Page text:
With the Hampton Roads evacuation study, Khattak is putting his expertise to use right in the university’s backyard. The study, which runs through the spring of 2008, is being administered by ODU’s Virginia Modeling, Analysis and Simulation Center (VMASC) and directed by John Sokolowski, VMASC research professor and director of research. It focuses on evacuations that are ordered when hurricanes are threatening the region and will address the aforementioned complicating incidentswrecks, vehicles running out of fuel, and what have youthat have reduced the efficiency of hurricane evacuations elsewhere. Standstill traffic and blocked roads, for example, are what many Americans remember about evacuations in Texas for Hurricane Rita in 2005.
Predictable Patterns of Congestion
“A lot of evacuation plans do not really account for unanticipated incidents, the crashes, et cetera, that cause half of the everyday roadway congestion,” said Khattak. The other half of congestion happens even without unanticipated incidents at peak traffic flow periods such as workday rush hours and is called recurrent congestion. Because it can be anticipated, recurrent congestion is easierbut by no means simplefor planners and engineers to address.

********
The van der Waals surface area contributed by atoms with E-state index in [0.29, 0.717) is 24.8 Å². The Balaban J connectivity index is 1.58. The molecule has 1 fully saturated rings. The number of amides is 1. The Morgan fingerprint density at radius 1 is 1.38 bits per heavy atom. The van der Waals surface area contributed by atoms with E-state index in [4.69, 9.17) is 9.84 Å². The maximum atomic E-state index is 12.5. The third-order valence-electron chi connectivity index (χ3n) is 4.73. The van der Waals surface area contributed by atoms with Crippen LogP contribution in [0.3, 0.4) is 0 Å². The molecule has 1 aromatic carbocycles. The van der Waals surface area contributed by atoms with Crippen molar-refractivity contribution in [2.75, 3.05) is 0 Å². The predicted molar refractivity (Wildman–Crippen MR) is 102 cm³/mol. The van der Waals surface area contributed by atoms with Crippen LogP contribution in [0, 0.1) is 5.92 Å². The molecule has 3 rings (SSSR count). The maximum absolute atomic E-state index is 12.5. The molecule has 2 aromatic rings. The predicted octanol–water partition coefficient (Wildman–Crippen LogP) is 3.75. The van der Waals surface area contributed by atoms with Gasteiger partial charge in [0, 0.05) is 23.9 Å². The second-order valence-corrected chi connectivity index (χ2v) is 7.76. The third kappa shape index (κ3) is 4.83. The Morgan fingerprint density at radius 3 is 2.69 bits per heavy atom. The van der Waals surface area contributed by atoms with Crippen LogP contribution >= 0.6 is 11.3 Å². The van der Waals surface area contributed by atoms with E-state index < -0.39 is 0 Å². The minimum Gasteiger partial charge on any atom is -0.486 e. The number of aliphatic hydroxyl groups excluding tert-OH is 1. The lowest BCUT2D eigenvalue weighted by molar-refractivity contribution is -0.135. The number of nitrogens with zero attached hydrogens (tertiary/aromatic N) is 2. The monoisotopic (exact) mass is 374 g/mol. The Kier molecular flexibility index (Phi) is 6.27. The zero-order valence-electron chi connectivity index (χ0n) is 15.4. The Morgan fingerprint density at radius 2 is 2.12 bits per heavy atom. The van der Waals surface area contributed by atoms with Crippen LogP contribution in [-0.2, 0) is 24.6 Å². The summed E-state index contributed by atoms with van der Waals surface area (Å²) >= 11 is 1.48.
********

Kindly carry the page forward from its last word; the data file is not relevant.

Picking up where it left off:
If a high-category hurricane were headed for Hampton Roads and mandatory evacuation were ordered, the potential for congestion would probably develop in patterns we have seen before, Khattak said. “In a sense you are creating a recurrent congestion situation compounded by incidents.” In other words, an evacuation nightmare will be something like a tractor-trailer getting wedged in a tunnel just at the start of evening rush hour.